#68 (permalink)  
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Re B707/B737 This was overseas so they made their own rules. Not a problem.

Just had to remember to trim down when selecting Flaps 14.
​​​

Cannot remember what landing was like!!!
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Old 8th Jun 2021, 15:04
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Originally Posted by WHBM View Post
Description and photos of the accident here :

The Fate of Canadian Pacific Airlines' Boeing 707 by Henry Tenby | Henry Tenby - Classic Airline DVDs / Entrepreneur / and more

Quite surprised that the sister aircraft with PWA had to stop between Vancouver and London. These early Qantas 707s were a shortened version for extra range, and when refitted with fan engines produced a pretty capable aircraft. I went into Sondrestrom on Wardair's 727, but never on their 707-320Cs, same engines, larger airframe. Pretty sure Laker used to do Gatwick to LAX with their -138Bs.
LGW-LAX was tight on the BCAL 320Cs. We occasionally had to drop into Las Vegas or Salt Lake or Edmonton. Not a hope in 138B.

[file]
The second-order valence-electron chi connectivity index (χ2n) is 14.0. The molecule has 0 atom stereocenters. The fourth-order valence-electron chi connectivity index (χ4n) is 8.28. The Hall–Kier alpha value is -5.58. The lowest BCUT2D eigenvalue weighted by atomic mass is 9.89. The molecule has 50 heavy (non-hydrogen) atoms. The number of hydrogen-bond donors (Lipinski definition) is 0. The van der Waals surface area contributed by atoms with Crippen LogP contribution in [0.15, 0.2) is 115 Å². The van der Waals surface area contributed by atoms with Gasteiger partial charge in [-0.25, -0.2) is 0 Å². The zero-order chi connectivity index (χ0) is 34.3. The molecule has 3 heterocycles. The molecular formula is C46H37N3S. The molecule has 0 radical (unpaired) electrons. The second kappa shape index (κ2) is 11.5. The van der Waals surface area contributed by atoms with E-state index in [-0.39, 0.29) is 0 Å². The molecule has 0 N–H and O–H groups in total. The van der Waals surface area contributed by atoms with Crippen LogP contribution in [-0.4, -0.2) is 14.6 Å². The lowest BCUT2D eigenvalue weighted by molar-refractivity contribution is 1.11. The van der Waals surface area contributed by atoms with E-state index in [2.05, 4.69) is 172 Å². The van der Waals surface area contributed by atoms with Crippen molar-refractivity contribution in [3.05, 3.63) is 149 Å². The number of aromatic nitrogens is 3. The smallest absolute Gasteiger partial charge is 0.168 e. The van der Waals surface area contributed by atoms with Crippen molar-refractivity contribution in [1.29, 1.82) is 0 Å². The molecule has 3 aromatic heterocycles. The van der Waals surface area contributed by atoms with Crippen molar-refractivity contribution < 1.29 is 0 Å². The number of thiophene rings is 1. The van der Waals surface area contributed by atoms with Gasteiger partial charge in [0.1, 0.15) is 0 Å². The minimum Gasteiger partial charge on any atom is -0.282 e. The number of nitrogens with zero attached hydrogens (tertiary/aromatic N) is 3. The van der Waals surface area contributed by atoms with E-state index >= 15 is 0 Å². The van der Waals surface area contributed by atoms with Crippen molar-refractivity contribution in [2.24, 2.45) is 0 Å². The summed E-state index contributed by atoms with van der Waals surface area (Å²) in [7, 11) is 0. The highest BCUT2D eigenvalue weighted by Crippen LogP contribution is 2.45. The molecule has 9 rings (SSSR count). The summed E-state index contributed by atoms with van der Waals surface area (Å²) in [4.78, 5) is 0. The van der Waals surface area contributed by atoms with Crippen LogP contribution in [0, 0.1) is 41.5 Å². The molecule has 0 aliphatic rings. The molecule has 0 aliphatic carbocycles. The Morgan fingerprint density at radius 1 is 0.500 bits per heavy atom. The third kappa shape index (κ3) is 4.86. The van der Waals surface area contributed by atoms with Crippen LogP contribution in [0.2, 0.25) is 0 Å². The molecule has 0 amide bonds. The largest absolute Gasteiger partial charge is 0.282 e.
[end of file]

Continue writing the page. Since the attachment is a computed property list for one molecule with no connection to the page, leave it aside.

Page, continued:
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Old 9th Jun 2021, 08:00
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707-138B

The 707-138B versus the -320B or C could not do the same missions.

The -320B/C ADV had more powerful engines and a higher fuel capacity (23800 v 17300 US gallons), and of course a 151000 kgs MTOW v 129000 kgs on the smaller 707.
The -138B had the same MTOW as a -120B, but was 10' shorter and thus had a lighter OEW.

Laker and BWIA who flew the -138B to the Caribbean from LGW both stopped usually at the Azores, or Gander/Bangor.
Laker used the smaller 707 to assist the Skytrain start up and could make JFK.
Laker carried 154/158 pax.

Qantas longest -138B sectors were SYD-SIN HNL-NAN SFO-HNL YVR-HNL JFK-SFO LHR-JFK LHR-BDA
From late 1964 saw their new Fiesta Route.
A QF Boeing 707 ‘V-jet’ would took off weekly from Sydney en route to London, via the opposite direction to the original Kangaroo Route.
It would have to stop several times for fuel, and possibly the route planners tried to make it as scenic as possible, with stops including Fiji, Tahiti, Acapulco, Mexico City, The Bahamas and Bermuda. The first service was aboard VH-EBM, the very aircraft that John Travolta would later own ,and the last -138B to be built for QF in 1964.